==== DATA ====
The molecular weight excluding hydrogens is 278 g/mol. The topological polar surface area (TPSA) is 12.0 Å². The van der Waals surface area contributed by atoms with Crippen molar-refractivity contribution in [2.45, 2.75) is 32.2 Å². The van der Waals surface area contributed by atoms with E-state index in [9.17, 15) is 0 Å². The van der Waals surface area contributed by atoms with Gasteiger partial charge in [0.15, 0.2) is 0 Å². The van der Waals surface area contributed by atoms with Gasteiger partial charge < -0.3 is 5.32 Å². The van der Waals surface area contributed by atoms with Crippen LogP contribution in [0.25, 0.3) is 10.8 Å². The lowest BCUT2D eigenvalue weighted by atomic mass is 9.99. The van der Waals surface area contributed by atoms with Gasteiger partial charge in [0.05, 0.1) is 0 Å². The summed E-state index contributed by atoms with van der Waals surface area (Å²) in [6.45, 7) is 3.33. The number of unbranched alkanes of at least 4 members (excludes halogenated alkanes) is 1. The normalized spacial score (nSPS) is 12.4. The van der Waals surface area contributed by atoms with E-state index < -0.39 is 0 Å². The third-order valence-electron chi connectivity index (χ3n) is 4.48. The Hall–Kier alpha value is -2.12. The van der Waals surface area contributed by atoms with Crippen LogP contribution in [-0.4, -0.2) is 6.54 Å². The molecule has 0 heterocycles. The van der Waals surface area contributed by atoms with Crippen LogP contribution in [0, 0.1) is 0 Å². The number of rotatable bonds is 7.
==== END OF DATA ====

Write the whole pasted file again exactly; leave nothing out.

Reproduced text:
The molecular weight excluding hydrogens is 278 g/mol. The topological polar surface area (TPSA) is 12.0 Å². The van der Waals surface area contributed by atoms with Crippen molar-refractivity contribution in [2.45, 2.75) is 32.2 Å². The van der Waals surface area contributed by atoms with E-state index in [9.17, 15) is 0 Å². The van der Waals surface area contributed by atoms with Gasteiger partial charge in [0.15, 0.2) is 0 Å². The van der Waals surface area contributed by atoms with Gasteiger partial charge < -0.3 is 5.32 Å². The van der Waals surface area contributed by atoms with Crippen LogP contribution in [0.25, 0.3) is 10.8 Å². The lowest BCUT2D eigenvalue weighted by atomic mass is 9.99. The van der Waals surface area contributed by atoms with Gasteiger partial charge in [0.05, 0.1) is 0 Å². The summed E-state index contributed by atoms with van der Waals surface area (Å²) in [6.45, 7) is 3.33. The number of unbranched alkanes of at least 4 members (excludes halogenated alkanes) is 1. The normalized spacial score (nSPS) is 12.4. The van der Waals surface area contributed by atoms with E-state index < -0.39 is 0 Å². The third-order valence-electron chi connectivity index (χ3n) is 4.48. The Hall–Kier alpha value is -2.12. The van der Waals surface area contributed by atoms with Crippen LogP contribution in [-0.4, -0.2) is 6.54 Å². The molecule has 0 heterocycles. The van der Waals surface area contributed by atoms with Crippen LogP contribution in [0, 0.1) is 0 Å². The number of rotatable bonds is 7.